Hampden double with Saints ‘would be greatest achievement’

The St Johnstone boss is hoping to reach a second final in his debut season.

Hampden double with Saints ‘would be greatest achievement’ SNS Group

St Johnstone manager Callum Davidson believes leading the team to a second Hampden final would be among the greatest achievements of his career.

Davidson has already experienced a memorable first season in management, having taken over from Tommy Wright and led the side through the difficulties of football during a pandemic to a historic moment when the Perth side lifted the League Cup in February.

The Scottish Cup has proven to be another happy hunting ground for Davidson’s team, who have knocked out Rangers on the way to setting up Sunday’s semi-final against St Mirren.

The former left-back, who earned 19 international caps with Scotland and starred for Leicester City and Blackburn Rovers, says further success would be a career high.

“If you look at my record as a football player, in cup competitions it was horrendous,” he said. “Maybe I’m getting a reward for that.

“It would be up there with probably one of the best achievements to get there, especially with a team such as St Johnstone, who are very close to me.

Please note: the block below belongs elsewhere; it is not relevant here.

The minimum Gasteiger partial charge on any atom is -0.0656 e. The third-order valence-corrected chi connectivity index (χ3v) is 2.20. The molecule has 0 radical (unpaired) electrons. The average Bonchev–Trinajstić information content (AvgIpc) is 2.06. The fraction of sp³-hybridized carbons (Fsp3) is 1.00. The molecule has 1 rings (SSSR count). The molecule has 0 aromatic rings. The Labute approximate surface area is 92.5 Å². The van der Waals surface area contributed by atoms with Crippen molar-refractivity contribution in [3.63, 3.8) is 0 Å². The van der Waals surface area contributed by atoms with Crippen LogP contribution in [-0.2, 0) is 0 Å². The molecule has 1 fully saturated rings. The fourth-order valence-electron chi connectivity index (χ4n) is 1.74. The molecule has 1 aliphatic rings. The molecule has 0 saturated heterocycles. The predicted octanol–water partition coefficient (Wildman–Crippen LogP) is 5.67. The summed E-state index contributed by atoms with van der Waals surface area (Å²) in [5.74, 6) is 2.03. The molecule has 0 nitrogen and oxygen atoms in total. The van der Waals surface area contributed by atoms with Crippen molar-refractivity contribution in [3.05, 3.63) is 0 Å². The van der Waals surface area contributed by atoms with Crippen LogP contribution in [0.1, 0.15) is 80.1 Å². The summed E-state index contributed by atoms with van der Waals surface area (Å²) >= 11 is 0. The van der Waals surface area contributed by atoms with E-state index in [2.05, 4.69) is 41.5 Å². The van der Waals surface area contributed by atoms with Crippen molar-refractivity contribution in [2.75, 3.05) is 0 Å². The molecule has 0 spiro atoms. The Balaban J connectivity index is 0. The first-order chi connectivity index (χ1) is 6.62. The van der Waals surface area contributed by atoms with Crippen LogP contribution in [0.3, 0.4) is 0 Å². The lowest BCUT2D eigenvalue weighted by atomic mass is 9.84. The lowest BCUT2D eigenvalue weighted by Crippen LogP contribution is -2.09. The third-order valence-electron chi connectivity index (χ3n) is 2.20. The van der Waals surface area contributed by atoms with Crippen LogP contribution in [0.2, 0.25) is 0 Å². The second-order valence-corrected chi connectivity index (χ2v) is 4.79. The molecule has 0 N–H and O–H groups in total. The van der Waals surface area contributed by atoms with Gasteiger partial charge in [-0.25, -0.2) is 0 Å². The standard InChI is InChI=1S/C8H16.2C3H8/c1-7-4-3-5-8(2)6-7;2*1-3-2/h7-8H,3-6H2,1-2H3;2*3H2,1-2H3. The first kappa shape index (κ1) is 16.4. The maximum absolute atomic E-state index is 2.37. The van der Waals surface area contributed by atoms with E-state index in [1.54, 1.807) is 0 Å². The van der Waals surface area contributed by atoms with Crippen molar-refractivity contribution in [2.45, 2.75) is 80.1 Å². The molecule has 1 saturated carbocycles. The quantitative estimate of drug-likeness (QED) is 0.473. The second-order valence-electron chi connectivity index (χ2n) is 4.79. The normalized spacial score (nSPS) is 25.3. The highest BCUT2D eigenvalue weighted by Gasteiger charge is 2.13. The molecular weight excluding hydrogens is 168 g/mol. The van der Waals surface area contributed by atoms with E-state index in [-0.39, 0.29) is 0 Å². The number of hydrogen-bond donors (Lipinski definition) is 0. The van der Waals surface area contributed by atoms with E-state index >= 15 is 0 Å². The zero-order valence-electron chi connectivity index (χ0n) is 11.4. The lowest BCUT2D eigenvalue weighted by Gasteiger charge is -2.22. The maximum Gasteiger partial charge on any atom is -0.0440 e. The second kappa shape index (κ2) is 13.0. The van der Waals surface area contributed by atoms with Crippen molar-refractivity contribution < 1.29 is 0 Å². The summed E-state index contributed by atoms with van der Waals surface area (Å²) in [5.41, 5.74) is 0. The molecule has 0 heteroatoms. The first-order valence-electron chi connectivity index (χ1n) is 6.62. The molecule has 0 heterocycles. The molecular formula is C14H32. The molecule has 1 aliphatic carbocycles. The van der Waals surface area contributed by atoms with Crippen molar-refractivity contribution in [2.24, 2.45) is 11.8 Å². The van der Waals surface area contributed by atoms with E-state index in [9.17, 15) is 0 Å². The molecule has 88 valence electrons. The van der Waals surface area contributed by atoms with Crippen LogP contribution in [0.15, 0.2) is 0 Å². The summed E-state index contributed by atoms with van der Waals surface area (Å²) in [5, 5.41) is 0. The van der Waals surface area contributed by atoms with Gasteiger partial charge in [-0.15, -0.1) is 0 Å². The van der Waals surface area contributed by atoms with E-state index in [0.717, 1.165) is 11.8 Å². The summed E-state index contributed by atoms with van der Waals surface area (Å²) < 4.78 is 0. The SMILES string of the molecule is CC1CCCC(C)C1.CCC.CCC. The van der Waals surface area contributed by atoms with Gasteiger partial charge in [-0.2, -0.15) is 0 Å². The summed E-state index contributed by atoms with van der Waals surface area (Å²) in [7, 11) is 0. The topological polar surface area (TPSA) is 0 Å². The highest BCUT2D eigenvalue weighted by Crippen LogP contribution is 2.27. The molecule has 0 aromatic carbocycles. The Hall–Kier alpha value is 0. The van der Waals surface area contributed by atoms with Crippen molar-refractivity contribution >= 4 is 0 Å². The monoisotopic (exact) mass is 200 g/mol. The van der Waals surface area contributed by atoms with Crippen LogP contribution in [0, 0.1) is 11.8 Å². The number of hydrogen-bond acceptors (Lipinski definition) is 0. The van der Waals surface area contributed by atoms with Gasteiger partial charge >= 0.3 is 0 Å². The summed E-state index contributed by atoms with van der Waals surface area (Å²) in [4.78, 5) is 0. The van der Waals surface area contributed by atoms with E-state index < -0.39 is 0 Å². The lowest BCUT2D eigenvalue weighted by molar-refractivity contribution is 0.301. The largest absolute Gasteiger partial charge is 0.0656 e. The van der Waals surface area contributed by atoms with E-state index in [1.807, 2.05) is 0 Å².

“It would mean a lot.

“I just want to try and get there first and foremost, then hopefully we can have another conversation in a couple of weeks’ time.”

Having lifted silverware already this season, the manager admitted to having spent some time imagining a historic double.

“You do let your mind drift to it a little bit,” he said. “I would be lying if I said I didn’t and it’s just human nature. But we’ve got a difficult task coming up and I think the players are well focused on what they want to do and what they want to achieve.

“We just need to put a good performance in on Sunday and give ourselves a chance.”

The knockout competitions aren’t the only success the first time manager can point to this season, with a top six finish in the Premiership guaranteed in a season where his first priority was avoiding the drop.

“Did I think any of this was realistically possible when I took over? Probably not,”he said. “If you’d looked at St Johnstone’s history at that point, we’d won one Scottish Cup in 2014 and that was it.

“It was always going to be a really tough job taking over from Tommy, who was so successful.

“I was just trying to make sure we stayed in the league. I’m not a negative person – I’m actually quite a positive person – but staying in the league was first and foremost.

“From late December onwards, the players have been brilliant and turned what could have been a difficult season into a phenomenal one.”

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